Thursday, June 13, 2013

What I've learned about cows

What I've learned about cows and choosing one for a homestead in the past 4 years.

Most people do not need a cow on the farm. It is a huge commitment and one most people aren't really wanting to take part in, as romantic as it seems.

If you get a cow, getting an old pro already broke to hand milk and halter broke is ideal.

Getting a dual purpose and lower production cow or a cow that can be grass only or nearly is best for most families - good milking lines of Dexters, Mini Jerseys, Jersey /Dexter crosses and even Jersey crossed with beef breeds will be the best starter homestead cows. . .

Consider an outlet for the bull calves - if you're hoping to sell breeding bulls, you need to go with Dexters or foundation pure mini Jerseys. If you're looking for family meat production, a Dexter or full Size Jersey bred to a Angus or Dexter is ideal.

Think long and hard on the breed choice for your land, your milk needs, whether you want butter (Holsteins and Dexters and goats will not provide much of this), read up on A2/A2 milk verses A1/A2, consider how much grain the breed you chose will eat and the impact cattle make on land, especially hilly or mountainous areas. . .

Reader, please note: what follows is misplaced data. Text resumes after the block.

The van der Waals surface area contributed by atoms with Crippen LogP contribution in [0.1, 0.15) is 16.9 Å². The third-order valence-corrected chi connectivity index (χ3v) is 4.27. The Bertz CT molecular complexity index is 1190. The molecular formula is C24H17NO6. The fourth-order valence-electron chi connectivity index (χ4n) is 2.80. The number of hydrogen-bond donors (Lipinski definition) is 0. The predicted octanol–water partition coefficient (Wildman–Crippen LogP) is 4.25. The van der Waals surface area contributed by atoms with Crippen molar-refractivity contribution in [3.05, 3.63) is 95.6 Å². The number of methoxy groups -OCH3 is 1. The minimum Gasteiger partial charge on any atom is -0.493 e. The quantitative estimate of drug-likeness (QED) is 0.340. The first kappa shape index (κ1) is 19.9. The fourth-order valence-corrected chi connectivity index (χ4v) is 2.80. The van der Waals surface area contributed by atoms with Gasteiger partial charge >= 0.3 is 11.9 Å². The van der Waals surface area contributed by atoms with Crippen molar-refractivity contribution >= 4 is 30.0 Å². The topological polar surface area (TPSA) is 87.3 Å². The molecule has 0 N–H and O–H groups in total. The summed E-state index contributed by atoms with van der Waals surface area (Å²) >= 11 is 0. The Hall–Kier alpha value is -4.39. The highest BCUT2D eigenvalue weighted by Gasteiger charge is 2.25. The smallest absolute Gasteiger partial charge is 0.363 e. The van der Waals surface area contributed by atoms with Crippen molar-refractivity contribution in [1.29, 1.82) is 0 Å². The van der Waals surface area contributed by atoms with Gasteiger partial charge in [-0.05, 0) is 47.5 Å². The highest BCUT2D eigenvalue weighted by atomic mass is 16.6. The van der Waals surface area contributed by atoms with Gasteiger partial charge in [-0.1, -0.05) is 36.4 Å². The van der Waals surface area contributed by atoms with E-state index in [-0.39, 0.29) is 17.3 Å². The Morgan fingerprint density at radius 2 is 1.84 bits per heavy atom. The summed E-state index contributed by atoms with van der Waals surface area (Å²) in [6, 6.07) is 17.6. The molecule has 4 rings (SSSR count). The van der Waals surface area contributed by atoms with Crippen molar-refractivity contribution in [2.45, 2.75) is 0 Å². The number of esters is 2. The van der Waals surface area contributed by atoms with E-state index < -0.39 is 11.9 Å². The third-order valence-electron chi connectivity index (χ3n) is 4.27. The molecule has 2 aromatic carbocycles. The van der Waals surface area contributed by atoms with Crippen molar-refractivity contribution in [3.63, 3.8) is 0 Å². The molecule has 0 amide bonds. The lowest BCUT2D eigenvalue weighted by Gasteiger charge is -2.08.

And then look at my lovely cow and calf and do what I did and throw all you already knew out the window. . .lol!!!!



Be thou diligent to know the state of thy flocks, and look well to thy herds. For riches are not for ever: and doth the crown endure to every generation? The hay appeareth, and the tender grass sheweth itself, and herbs of the mountains are gathered. The lambs are for thy clothing, and the goats are the price of the field. And thou shalt have goats' milk enough for thy food, for the food of thy household, and for the maintenance for thy maidens

- Proverbs 27:23-27

"I know of no pursuit in which more real and important services can be rendered to any country than by improving its agriculture, its breed of useful animals, and other branches of a husbandman's cares."

- George Washington